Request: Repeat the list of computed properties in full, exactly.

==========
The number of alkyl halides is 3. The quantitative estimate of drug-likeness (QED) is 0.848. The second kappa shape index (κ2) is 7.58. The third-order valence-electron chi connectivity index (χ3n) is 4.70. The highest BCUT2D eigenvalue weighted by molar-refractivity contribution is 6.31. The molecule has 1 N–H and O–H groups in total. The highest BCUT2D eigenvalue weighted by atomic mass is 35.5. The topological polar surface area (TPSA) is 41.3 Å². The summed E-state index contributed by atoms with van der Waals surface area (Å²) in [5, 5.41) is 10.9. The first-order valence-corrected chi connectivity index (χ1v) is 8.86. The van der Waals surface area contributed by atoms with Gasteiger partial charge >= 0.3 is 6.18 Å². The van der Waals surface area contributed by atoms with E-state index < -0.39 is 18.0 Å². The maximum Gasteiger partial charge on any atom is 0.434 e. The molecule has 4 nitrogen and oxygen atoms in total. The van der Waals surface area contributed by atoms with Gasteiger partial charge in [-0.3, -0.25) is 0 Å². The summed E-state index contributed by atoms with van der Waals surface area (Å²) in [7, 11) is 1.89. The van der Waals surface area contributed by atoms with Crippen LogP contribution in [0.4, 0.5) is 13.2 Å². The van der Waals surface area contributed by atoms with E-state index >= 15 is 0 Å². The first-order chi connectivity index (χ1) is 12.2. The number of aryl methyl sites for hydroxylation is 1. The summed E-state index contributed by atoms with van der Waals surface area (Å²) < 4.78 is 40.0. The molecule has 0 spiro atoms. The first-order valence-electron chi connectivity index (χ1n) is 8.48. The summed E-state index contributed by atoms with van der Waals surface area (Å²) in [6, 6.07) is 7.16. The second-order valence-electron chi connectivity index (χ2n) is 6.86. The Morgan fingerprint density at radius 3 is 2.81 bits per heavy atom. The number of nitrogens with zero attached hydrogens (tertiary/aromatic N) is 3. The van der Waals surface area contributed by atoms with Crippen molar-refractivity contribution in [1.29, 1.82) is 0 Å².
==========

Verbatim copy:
The number of alkyl halides is 3. The quantitative estimate of drug-likeness (QED) is 0.848. The second kappa shape index (κ2) is 7.58. The third-order valence-electron chi connectivity index (χ3n) is 4.70. The highest BCUT2D eigenvalue weighted by molar-refractivity contribution is 6.31. The molecule has 1 N–H and O–H groups in total. The highest BCUT2D eigenvalue weighted by atomic mass is 35.5. The topological polar surface area (TPSA) is 41.3 Å². The summed E-state index contributed by atoms with van der Waals surface area (Å²) in [5, 5.41) is 10.9. The first-order valence-corrected chi connectivity index (χ1v) is 8.86. The van der Waals surface area contributed by atoms with Gasteiger partial charge >= 0.3 is 6.18 Å². The van der Waals surface area contributed by atoms with E-state index < -0.39 is 18.0 Å². The maximum Gasteiger partial charge on any atom is 0.434 e. The molecule has 4 nitrogen and oxygen atoms in total. The van der Waals surface area contributed by atoms with Gasteiger partial charge in [-0.3, -0.25) is 0 Å². The summed E-state index contributed by atoms with van der Waals surface area (Å²) in [7, 11) is 1.89. The van der Waals surface area contributed by atoms with Crippen LogP contribution in [0.4, 0.5) is 13.2 Å². The van der Waals surface area contributed by atoms with E-state index >= 15 is 0 Å². The first-order chi connectivity index (χ1) is 12.2. The number of aryl methyl sites for hydroxylation is 1. The summed E-state index contributed by atoms with van der Waals surface area (Å²) < 4.78 is 40.0. The molecule has 0 spiro atoms. The first-order valence-electron chi connectivity index (χ1n) is 8.48. The summed E-state index contributed by atoms with van der Waals surface area (Å²) in [6, 6.07) is 7.16. The second-order valence-electron chi connectivity index (χ2n) is 6.86. The Morgan fingerprint density at radius 3 is 2.81 bits per heavy atom. The number of nitrogens with zero attached hydrogens (tertiary/aromatic N) is 3. The van der Waals surface area contributed by atoms with Crippen molar-refractivity contribution in [1.29, 1.82) is 0 Å².